Spanish Colonization Of Texas Dbq Analysis

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The Spanish Colonization of Texas

(Hook.) Spain attempted to colonize Texas from a recommendation from Pineda, who mapped the Gulf coast in 1519. They wanted to develop Texas by building Catholic mission around natives. Afterwards, the Franciscan Friars, who ran the mission, would convert the natives. Then presidios—a military post—would be built; the area would be deemed safe and then Spanish people would begin to move in. They began in 1682, when the first mission was built, called Corpus Christi de la Isleta, near modern-day El Paso. Afterwards, many missions were established, but many factors contributed to the near-failure of Spanish Texas, for what I believe are three main reasons: the location of the missions and settlements, the natives living in the region, and the way the missions functioned.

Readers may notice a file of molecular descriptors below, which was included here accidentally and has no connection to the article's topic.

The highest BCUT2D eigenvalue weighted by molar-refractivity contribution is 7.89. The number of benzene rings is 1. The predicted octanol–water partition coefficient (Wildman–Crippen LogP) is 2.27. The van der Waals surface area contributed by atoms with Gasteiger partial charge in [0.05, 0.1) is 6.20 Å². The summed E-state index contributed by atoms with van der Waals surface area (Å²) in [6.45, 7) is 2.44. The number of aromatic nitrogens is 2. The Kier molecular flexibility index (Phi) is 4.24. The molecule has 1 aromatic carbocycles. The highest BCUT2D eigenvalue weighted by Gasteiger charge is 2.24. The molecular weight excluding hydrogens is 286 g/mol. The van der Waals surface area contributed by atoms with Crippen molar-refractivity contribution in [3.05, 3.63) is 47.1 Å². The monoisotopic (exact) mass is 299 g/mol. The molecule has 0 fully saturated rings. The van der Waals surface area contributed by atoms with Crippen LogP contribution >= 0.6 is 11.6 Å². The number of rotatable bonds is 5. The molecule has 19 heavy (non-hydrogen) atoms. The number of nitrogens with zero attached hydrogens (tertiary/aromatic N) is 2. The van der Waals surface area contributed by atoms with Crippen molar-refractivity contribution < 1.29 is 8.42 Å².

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Mission often times did not operate around rivers (Document A). This made the missions difficult, as there had to be constant action between large rivers and the area to acquire water. No irrigation ditches, or acequias, could be built or used as a result of the distance from major rivers, which is made it an arduous task to farm. A even lower amount of missions were placed around the same river (Document A); this made trading between mission especially hard, and made it close to impossible to send messages and news through the hot Texas climate. Trading with Mexico city was extremely hard with the Sierra Madre Oriental acting as a barrier between Mexico and Texas (Document A.) This boundary lessened the amount of news that could travel between the

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